Type: Trad, 130 ft
FA: ??
Page Views: 590 total · 3/month
Shared By: Pinklebear on Sep 6, 2003
Admins: Alvaro Arnal, Leo Paik, John McNamee, Frances Fierst, Monty, Monomaniac

You & This Route

0 Opinions

Your To-Do List:

Add To-Do · View List

Your Star Rating:

     Clear Rating

Your Difficulty Rating:

-none- Change

Your Ticks:

Add New Tick


This route puts the "bad" back in "trad." The name, PWTHFRWDLGS, stands for "Post-War Turkish Homosexual Forms Relationship with Dead Lover's German Shepherd." It's a very long name for a very bad route.

This route takes the nasty cleft/chimney accessing the top of the right wall of the corridor, and starts directly from the hump. Climb the chimney feature, taking care of the small loose blocks which soon give way to big loose blocks which, in turn, give way to table-sized loose blocks; wedged death-cubes; hanging, scalloping death-flakes; lichen; dirt; and other variegated filth.

Near the top of the feature, climb right under the wedged death-cubes, then walk back left across the death cubes to access the teetering, pigeon-shit-covered summit via a horrendous step-across. You can rappel from a tree down and slightly south to reach the double-bolt anchors atop red faction. An old fixed-hex and Bashie rappel anchor partway down the wall indicates that someone else had made the mistake of climbing this route earlier.


Long slings, helmet, Hexes.


- No Photos -
Jason Kaplan
Glenwood ,Co
Jason Kaplan   Glenwood ,Co
After first discovering the narrows, I was hiking around scrambling a bit getting a feel for the rock, etc. I started up this thing in my tennies, got maybe about half way up and decided I wanted to go down....

Been taking a bunch of newbies out from CMC recently, mostly hitting No Name, but decided to go to the narrows and finish this thing this time.

Not a good idea to say the least, I was soloing up in rock shoes this time, trailing a rope for a TR with some cordelette and a single long runner. I was getting pretty excited when I got above my previous high point and realized how the rock seems to have deteriorated more than what was below. I tiptoed my way up under the death block arch and said I've had enough (the whole time just tailing the rope caused sustained falling rocks of medium size). I was stressing out about the anchor situation for a while, wondering what to do, etc., since it was getting a little late in the day.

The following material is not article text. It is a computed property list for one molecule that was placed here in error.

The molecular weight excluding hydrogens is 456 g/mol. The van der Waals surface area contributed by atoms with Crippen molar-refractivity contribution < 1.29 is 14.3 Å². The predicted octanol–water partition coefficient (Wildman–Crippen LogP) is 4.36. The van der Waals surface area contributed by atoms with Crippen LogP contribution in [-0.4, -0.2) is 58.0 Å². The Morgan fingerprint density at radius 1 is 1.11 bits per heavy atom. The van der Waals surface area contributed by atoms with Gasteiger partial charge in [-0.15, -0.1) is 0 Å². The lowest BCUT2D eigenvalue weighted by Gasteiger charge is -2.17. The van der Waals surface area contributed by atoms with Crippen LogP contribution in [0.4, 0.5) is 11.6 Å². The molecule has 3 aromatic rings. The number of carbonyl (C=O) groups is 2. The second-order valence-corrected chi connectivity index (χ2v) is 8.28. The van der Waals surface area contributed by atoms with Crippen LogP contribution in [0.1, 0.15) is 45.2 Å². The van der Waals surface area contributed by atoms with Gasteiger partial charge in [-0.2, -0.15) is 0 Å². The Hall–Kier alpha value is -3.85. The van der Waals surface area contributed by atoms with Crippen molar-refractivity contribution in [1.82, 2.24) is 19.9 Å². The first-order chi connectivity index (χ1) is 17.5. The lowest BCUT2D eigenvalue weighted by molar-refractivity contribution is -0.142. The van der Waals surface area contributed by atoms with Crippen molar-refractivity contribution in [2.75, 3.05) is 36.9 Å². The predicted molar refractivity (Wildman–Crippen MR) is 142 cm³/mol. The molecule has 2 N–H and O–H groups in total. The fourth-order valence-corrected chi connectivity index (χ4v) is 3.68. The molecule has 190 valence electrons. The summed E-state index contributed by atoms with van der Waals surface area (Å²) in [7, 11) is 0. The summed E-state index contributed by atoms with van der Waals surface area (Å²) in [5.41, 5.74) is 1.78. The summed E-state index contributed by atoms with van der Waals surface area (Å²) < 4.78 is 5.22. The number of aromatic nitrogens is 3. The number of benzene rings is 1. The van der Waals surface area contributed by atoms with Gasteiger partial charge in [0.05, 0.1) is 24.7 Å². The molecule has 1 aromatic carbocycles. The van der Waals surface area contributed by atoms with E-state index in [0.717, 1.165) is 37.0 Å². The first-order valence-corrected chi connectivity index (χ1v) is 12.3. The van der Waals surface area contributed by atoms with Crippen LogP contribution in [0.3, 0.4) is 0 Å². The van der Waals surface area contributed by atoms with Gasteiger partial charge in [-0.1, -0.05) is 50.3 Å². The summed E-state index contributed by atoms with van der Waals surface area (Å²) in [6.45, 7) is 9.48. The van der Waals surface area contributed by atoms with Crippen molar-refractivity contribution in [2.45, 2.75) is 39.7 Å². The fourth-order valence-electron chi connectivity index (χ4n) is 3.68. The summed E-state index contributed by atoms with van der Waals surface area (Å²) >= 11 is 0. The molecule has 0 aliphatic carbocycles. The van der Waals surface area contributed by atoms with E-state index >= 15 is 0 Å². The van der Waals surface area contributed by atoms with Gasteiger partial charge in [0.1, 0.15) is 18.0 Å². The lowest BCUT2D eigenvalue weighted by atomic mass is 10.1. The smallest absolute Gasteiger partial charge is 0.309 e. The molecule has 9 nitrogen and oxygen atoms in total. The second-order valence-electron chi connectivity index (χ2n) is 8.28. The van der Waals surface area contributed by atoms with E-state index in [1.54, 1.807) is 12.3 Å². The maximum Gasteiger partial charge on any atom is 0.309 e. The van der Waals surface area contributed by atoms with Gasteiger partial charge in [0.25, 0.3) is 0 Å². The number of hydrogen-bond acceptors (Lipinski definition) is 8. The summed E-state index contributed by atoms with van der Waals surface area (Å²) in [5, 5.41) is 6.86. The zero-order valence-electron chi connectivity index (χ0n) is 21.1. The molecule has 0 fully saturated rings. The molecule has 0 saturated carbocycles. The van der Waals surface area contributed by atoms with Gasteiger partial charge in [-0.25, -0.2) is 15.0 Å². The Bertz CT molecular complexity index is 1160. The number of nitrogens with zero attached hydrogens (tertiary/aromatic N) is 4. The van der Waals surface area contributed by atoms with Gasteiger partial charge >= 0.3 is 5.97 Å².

After intense thought, I figured out a very minimalistic solution, I wrapped cord around a rock that was kinda situated on the back side of the floor (think canyon anchors), where the angle of pull would hopefully keep it wedged in place atop another rock that was anchored downward into the dirt. I really wasn't sure what to expect, so I tied it off and had my 2 newbs give it a really good pull to test it, no movement so I rapped sans harness carefully trying not to dislodge loose rock.

We decided to TR it despite how stupid it is, and the rope was so hard to pull that we had to abandon normal belay practices and have the 2 people on the ground really cranking on the rope. Luckily no rocks were dislodged above the climber as that could have been bad. Once we finished, I took the extention and left the cord with a single biner.

Not a good newbie experience, although not short on adventure that's for sure.

It's pretty F'in dangerous that's for sure, gear or not. Reminds me of a house of cards, the view out the back side from under the hanging death block arch is pretty cool though.

Definitely not bringing any newbies to the narrows again. There was a good-sized rock that came off and started a landslide shortly after he had just crossed the gully below it. I'm not sure that it was a natural, spontaneous release either. Sep 10, 2010